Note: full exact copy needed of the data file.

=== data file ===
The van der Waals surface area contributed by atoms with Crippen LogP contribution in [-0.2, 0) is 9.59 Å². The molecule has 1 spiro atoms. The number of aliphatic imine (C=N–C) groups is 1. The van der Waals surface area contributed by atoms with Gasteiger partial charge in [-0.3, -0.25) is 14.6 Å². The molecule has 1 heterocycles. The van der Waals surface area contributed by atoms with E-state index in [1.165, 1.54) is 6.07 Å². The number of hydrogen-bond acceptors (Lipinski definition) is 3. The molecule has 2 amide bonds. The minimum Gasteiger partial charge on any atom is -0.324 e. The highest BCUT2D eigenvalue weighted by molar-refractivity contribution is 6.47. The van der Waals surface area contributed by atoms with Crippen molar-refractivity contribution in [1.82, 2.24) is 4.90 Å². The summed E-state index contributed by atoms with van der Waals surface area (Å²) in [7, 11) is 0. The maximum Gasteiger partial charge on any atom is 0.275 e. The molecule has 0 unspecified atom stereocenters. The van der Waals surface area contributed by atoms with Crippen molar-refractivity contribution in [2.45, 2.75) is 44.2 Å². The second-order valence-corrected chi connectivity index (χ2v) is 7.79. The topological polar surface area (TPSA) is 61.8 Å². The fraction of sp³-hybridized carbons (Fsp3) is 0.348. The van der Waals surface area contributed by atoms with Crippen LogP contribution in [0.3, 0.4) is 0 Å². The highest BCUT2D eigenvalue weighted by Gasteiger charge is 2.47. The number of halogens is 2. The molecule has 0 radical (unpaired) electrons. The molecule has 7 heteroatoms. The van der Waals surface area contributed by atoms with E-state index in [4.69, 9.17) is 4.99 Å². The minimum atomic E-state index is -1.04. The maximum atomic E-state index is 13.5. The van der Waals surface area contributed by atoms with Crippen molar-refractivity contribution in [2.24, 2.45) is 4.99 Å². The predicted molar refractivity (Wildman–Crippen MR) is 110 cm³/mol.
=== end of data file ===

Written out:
The van der Waals surface area contributed by atoms with Crippen LogP contribution in [-0.2, 0) is 9.59 Å². The molecule has 1 spiro atoms. The number of aliphatic imine (C=N–C) groups is 1. The van der Waals surface area contributed by atoms with Gasteiger partial charge in [-0.3, -0.25) is 14.6 Å². The molecule has 1 heterocycles. The van der Waals surface area contributed by atoms with E-state index in [1.165, 1.54) is 6.07 Å². The number of hydrogen-bond acceptors (Lipinski definition) is 3. The molecule has 2 amide bonds. The minimum Gasteiger partial charge on any atom is -0.324 e. The highest BCUT2D eigenvalue weighted by molar-refractivity contribution is 6.47. The van der Waals surface area contributed by atoms with Crippen molar-refractivity contribution in [1.82, 2.24) is 4.90 Å². The summed E-state index contributed by atoms with van der Waals surface area (Å²) in [7, 11) is 0. The maximum Gasteiger partial charge on any atom is 0.275 e. The molecule has 0 unspecified atom stereocenters. The van der Waals surface area contributed by atoms with Crippen molar-refractivity contribution in [2.45, 2.75) is 44.2 Å². The second-order valence-corrected chi connectivity index (χ2v) is 7.79. The topological polar surface area (TPSA) is 61.8 Å². The fraction of sp³-hybridized carbons (Fsp3) is 0.348. The van der Waals surface area contributed by atoms with Crippen LogP contribution in [0.3, 0.4) is 0 Å². The highest BCUT2D eigenvalue weighted by Gasteiger charge is 2.47. The number of halogens is 2. The molecule has 0 radical (unpaired) electrons. The molecule has 7 heteroatoms. The van der Waals surface area contributed by atoms with E-state index in [4.69, 9.17) is 4.99 Å². The minimum atomic E-state index is -1.04. The maximum atomic E-state index is 13.5. The van der Waals surface area contributed by atoms with Crippen molar-refractivity contribution in [2.24, 2.45) is 4.99 Å². The predicted molar refractivity (Wildman–Crippen MR) is 110 cm³/mol.